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The COVID-19 pandemic has taken its toll on teens, accelerating the declines in youth mental health that were evident before the pandemic. New CDC survey results from the Division of Adolescent and School Health document the growing mental health threats to teens. In 2021, 44% of high school students reported persistent sadness or hopelessness, compared to just under 37% in 2019.
This new data further fuels a shift in the teen mental health conversation from speculation to action. Recent commentaries focus both on what to do and what not to do.
Robert Sherman, writing  in EdSurge, emphasizes the need to not confuse the value of social-emotional learning to support overall health and development with the need to quickly identify and address specific mental illnesses:

“For the past few years, schools have wondered what more they can do to meet the outsized emotional needs of their students. In many places, the answer appears to be interventions designed to be universal builders of emotional skills and comfort, often known as social and emotional learning.

“But social-emotional learning, or SEL, is not designed to address (diagnose or treat) mental illness, though it may create conditions for noticing and concern. What it can do is play an important role in promoting stronger human development and more responsive school environments.”

Associated Press reporter Jocelyn Gecker looks at examples of basic teacher training to spot warning signs of mental distress, offer constructive supports and implement protocols for reporting concerns and, looking beyond the classroom, documents the huge need for school health professionals. Gecker notes that an aptly named “Youth Mental Health First Aid” training program operated by the National Council for Mental Wellbeing is available in every state. California lawmakers are pressing for legislation to require that middle and high schools train at least 75% of their personnel in behavioral health through programs like this.

And in the CDC’s press release on its new survey data, Kathleen Ethier, Director of the CDC’s Division of Adolescent and School Health, offers a single message to schools wanting to do more to increase youth well-being and appropriately address mental health issues — Increase school connectedness:

“School connectedness is a key to addressing youth adversities at all times — especially during times of severe disruption. Students need our support now more than ever, whether by making sure that their schools are inclusive and safe or by providing opportunities to engage in their communities and be mentored by supportive adults.”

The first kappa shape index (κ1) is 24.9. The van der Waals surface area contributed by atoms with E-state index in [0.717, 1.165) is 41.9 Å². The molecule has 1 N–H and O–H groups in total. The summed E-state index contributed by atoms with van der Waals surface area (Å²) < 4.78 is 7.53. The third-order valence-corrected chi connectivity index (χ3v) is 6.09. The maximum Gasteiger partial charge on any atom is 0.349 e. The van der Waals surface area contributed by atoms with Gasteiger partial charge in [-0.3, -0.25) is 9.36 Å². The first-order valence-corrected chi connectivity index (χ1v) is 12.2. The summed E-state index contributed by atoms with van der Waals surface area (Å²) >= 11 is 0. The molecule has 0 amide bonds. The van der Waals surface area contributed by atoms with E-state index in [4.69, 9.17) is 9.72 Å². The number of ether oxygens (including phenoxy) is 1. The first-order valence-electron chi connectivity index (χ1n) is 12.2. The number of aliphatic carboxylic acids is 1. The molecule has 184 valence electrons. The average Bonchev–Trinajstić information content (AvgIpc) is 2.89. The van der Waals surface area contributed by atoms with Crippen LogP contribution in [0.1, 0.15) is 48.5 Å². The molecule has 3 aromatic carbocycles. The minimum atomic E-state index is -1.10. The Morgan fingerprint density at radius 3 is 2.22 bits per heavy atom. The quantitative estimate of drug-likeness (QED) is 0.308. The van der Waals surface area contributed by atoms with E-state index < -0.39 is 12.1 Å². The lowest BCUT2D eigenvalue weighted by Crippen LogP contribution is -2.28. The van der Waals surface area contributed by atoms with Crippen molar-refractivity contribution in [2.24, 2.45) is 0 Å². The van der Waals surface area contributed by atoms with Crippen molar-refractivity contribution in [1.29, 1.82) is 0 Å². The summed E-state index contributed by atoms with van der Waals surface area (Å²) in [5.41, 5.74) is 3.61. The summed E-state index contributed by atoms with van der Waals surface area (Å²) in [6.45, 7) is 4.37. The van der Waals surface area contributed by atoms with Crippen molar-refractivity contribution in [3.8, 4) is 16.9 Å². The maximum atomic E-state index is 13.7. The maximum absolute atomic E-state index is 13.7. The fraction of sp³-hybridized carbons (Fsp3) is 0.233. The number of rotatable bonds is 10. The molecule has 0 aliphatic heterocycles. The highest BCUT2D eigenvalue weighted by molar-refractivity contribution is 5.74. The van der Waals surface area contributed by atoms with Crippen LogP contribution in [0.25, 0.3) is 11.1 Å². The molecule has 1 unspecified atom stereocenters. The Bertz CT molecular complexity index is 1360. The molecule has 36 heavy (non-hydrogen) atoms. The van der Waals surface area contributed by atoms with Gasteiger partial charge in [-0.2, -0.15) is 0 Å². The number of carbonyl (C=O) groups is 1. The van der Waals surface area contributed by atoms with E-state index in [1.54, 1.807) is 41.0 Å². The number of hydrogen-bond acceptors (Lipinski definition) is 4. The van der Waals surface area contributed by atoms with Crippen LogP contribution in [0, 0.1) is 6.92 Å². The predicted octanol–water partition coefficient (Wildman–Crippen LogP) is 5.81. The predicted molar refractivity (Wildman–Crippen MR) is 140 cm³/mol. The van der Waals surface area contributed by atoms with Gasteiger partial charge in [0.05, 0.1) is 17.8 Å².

Ethier takes this recommendation further in an NPR interview, citing powerful longitudinal data on the correlation between not feeling connected in school and overall mental health: 

“Young people who feel connected to others at their school…anywhere in 7th to 12th grade, 20 years later have better outcomes in terms of their mental health, in terms of substance abuse, in terms of experience and perpetuation of violence and in terms of sexual health.”

She recommends three simple, school-wide strategies for increasing connectedness, focusing, in this case, on LGBTQ youth, the highest risk group in the new survey:

1) Address the obvious things that isolate students (e.g. bullying) and emphasize the less obvious, but equally important issue of classroom management. Get the balance right to provide teens with structure while giving them the opportunity to feel heard and empowered.

2) Support connections to youth development programs that connect youth to community, build relationships and foster a sense of service.

3) Implement policies, practices and programs that support LGBTQ youth.

Ethier deftly dodges the interviewer’s question about whether recent state legislators actions to limit expression of gender and identity in schools are making the situation worse. But she makes a powerful closing statement, referencing again the heightened concern for specific marginalized groups:

“Something about protecting the most vulnerable youth means that the school is better for everyone; everyone improves…When you make schools more toxic for any student, you make them more toxic for all students.”

Amen to that. Any environment that is unwelcoming to specific groups of youth is a problem. But recent pressure to make schools “disappear” Black, brown, transgender or gay students is a crisis because if forces students to pre-empt their futures by leaving school, denying their reality, or, in the case of 47% of LGBTQ teens, considering ending their lives

How can making any student group choose from these bad options be good for the whole?

Check the original column on Youth Today!

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